Armed with the ball, a freshman quarterback with all the confidence in the world and 107,000 fans behind him, the Nittany Lions went to work.
Twenty-three seconds later, and 79 yards down the field, Hackenberg rammed over the goal line and Beaver Stadium erupted. Ficken’s PAT capped an improbable drive that seemed almost only as if it could have been written.
Those fans all had to hold their breath, but cheer at the same time as Gibbons lined up a 52-yard field goal with seven seconds left. His kick was just short, sending the instant classic into overtime.
In OT the Nittany Lions received the ball first, but stalled and forced yet another Ficken field goal attempt. His 40-yard kick sailed wide no good, setting up the Wolverines with a chance to win on any scoring play.
Three Michigan plays on the ensuing drive from the Penn State 25 combined for two yards, and setup Gibbons with a chance to be the hero. But his 40-yarder was blocked before it had a chance.
Michigan started the scoring in the second overtime with a 25-yard field goal, giving Penn State a chance to win with a touchdown. But after six yards from Bill Belton on first and second down, Hackenberg’s third down pass fell incomplete to Jesse James to force another field goal attempt. From 36 yards Ficken was true, sending the game to a third OT.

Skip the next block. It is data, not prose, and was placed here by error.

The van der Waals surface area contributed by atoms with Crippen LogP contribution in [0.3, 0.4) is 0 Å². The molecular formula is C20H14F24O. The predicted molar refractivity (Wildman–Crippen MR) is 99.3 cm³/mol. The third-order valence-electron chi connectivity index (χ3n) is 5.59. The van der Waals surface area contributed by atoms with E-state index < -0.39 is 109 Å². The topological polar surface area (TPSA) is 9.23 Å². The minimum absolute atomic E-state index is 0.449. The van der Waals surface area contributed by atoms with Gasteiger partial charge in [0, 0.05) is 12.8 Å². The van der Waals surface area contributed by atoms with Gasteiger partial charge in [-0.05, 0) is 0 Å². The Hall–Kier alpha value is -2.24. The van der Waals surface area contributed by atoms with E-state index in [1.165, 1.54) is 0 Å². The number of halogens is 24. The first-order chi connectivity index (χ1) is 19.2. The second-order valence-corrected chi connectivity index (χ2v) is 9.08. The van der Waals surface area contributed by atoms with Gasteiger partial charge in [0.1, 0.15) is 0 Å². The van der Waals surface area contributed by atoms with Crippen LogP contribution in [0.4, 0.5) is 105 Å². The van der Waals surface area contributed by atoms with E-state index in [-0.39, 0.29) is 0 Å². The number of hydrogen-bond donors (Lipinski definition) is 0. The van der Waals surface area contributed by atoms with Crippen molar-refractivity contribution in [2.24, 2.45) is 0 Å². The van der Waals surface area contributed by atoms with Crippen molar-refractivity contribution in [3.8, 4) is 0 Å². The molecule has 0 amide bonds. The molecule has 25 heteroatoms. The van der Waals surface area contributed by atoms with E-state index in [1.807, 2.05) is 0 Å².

Allen Robinson, starring in the PSU’s version of “the catch” to force OT, fumbled on the first play during an end-around that the Wolverines recovered. It was simply a case of a play call designed just to get the ball to the playmaker in space, but the exchange wasn’t clean and setup the visitors with yet another chance to send the crowd home disappointed.
After finally gaining some yards for their kicker, Gibbons lined up a 33-yard attempt from the left hash. The kick went up and no good, wide left. It wasn’t meant to be this time, but credit the senior for responding just three plays later with a 40-yarder to give Michigan the lead at 40-37 to start the first half of the fourth OT.
On the ensuing Penn State drive, the Nittany Lions stared down yet another fourth-and-one. From the Michigan 16 coach O’Brien could have sent out his kicker to send this thing to a fifth OT, but chose to lean on his offense and try and win the game. Belton surged for three yards and a first down. Facing third-and-8 from the Michigan 11, Hackenberg looked for Robinson, who was interfered with in the end zone, giving the Nittany Lions a first down from the one-yard line.
One play later Belton bounced outside and into the end zone, sending the Nittany Lions to the 43-40 victory and throwing the rabid crowd into a frenzy. Fitting that it was Belton, who picked up two crucial fourth-down conversions during the game.
The game was an instant classic, the longest game in the history of Penn State football, and a landmark win in the Bill O’Brien era. It was a team that needed a win like that following the debacle last week at Indiana, and boy did they sure get it.